Humans and radishes alike can split

We doctors must choose what we share in casual conversation, because if we’re not careful, the things that are on our minds might slip out. Today I might let slip the image of an obese woman after a 20-story fall onto solid ground. The dark skin of her face was fissured like the cement sidewalk where a root has grown underneath, pushing upward to create space. While as a whole, her body didn’t come apart in pieces, her brittle mandible was a mess of jagged edges and individual teeth. We looked in her airway to see a pool of blood and deep tears in her pharynx. We don’t know how long she had been on the ground before being noticed, but the backs of her arms had already started flowering into broad patches of violet. A knee laid splayed open, a sunflower of fat globules surrounding visible bone. I might tell you that I was surprised at being shocked by this corpse – after all, this is not my first jumper. It just happens to be one of my first to have not arrived wet and cold and gray from the river, who has instead arrived cracked open like a nut. No, no, that’s not what you wanted to hear when you asked, “How’s your week been?”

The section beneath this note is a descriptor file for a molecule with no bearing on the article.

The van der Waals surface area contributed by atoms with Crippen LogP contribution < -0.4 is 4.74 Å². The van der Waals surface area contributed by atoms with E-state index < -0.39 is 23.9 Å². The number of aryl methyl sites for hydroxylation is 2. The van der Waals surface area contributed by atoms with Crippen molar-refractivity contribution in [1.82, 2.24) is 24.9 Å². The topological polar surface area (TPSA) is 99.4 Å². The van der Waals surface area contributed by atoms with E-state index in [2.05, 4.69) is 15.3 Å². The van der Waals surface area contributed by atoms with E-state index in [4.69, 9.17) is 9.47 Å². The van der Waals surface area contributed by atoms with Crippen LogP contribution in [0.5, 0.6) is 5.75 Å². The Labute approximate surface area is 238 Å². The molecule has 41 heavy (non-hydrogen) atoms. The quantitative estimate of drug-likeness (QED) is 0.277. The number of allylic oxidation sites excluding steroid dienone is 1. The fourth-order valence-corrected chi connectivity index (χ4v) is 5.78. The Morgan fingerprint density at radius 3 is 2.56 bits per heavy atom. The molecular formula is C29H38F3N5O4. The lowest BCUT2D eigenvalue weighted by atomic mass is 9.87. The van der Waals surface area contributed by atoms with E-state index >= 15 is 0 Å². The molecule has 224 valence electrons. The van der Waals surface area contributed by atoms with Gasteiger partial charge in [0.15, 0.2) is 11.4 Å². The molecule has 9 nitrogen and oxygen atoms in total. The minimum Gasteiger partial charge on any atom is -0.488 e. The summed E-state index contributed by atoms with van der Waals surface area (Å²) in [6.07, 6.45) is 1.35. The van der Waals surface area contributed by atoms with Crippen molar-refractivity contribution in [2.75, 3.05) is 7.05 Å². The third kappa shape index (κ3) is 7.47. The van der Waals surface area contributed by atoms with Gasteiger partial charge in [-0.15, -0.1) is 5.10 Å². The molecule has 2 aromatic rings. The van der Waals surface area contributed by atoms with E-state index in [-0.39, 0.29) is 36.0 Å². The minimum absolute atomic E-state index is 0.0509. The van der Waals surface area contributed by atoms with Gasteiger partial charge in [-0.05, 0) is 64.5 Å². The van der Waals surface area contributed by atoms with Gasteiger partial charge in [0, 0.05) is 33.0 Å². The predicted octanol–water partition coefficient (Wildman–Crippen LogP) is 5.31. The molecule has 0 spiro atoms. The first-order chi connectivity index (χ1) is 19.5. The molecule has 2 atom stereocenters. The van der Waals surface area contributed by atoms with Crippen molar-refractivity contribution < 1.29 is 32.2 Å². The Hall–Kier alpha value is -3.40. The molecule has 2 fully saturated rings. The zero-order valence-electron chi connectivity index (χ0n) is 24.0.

Let me instead tell you about beautiful things. Let me tell you about the pea shoots coming up, about 5 inches high and waving their tendrils in the air begging me for a trellis to climb. Let me tell you about the slightly bitter, long-leafed arugula I pulled from the row where I broadcast mixed lettuce seeds. Let me tell you about the squirmy earthworms and old plastic markers my husband keeps uncovering while turning the ground, making me more beds than I even asked for. Let me tell you about the first radish harvest. Only two came out whole – the other six came up out of the soil split open like they’d already been sliced. We had an unfortunate and unexpected frost the week before that I consider the culprit, given that my unaffected beauties were the ones closest to the radiating heat of the house. No matter, the radishes showing off their insides got tossed into a hash with the pretty ones, and turned out just as delectable. I’d call my first harvest a success, even if most of my haul wouldn’t qualify as “market ready.” Don’t worry, I planted more of them. How was your week?

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